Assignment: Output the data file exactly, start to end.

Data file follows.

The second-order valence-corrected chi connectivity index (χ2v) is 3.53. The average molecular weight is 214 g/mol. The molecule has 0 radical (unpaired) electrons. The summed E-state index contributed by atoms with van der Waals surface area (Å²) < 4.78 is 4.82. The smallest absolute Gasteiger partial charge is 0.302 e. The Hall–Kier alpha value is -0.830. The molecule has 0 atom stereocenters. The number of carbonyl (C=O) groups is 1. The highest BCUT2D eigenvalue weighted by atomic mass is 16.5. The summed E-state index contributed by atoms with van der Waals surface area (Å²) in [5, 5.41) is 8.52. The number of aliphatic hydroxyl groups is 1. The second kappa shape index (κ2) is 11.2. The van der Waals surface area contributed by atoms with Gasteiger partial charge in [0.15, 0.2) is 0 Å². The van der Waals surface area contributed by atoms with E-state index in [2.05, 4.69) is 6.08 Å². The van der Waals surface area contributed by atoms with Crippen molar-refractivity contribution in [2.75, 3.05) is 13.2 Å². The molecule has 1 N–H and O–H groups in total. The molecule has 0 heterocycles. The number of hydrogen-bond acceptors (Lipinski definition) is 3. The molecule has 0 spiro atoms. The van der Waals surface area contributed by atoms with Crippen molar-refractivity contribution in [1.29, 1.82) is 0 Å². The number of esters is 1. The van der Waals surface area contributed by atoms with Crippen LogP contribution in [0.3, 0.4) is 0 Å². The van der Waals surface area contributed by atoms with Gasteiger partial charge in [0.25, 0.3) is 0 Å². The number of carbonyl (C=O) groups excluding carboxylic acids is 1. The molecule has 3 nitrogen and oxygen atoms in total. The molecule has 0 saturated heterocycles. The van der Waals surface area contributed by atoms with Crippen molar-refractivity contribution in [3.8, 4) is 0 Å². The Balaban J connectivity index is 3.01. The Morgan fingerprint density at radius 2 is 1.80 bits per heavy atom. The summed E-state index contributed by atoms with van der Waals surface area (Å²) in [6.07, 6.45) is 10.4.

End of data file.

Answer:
The second-order valence-corrected chi connectivity index (χ2v) is 3.53. The average molecular weight is 214 g/mol. The molecule has 0 radical (unpaired) electrons. The summed E-state index contributed by atoms with van der Waals surface area (Å²) < 4.78 is 4.82. The smallest absolute Gasteiger partial charge is 0.302 e. The Hall–Kier alpha value is -0.830. The molecule has 0 atom stereocenters. The number of carbonyl (C=O) groups is 1. The highest BCUT2D eigenvalue weighted by atomic mass is 16.5. The summed E-state index contributed by atoms with van der Waals surface area (Å²) in [5, 5.41) is 8.52. The number of aliphatic hydroxyl groups is 1. The second kappa shape index (κ2) is 11.2. The van der Waals surface area contributed by atoms with Gasteiger partial charge in [0.15, 0.2) is 0 Å². The van der Waals surface area contributed by atoms with E-state index in [2.05, 4.69) is 6.08 Å². The van der Waals surface area contributed by atoms with Crippen molar-refractivity contribution in [2.75, 3.05) is 13.2 Å². The molecule has 1 N–H and O–H groups in total. The molecule has 0 heterocycles. The number of hydrogen-bond acceptors (Lipinski definition) is 3. The molecule has 0 spiro atoms. The van der Waals surface area contributed by atoms with Crippen molar-refractivity contribution in [1.29, 1.82) is 0 Å². The number of esters is 1. The van der Waals surface area contributed by atoms with Crippen LogP contribution in [0.3, 0.4) is 0 Å². The van der Waals surface area contributed by atoms with Gasteiger partial charge in [0.25, 0.3) is 0 Å². The number of carbonyl (C=O) groups excluding carboxylic acids is 1. The molecule has 3 nitrogen and oxygen atoms in total. The molecule has 0 saturated heterocycles. The van der Waals surface area contributed by atoms with Crippen molar-refractivity contribution in [3.8, 4) is 0 Å². The Balaban J connectivity index is 3.01. The Morgan fingerprint density at radius 2 is 1.80 bits per heavy atom. The summed E-state index contributed by atoms with van der Waals surface area (Å²) in [6.07, 6.45) is 10.4.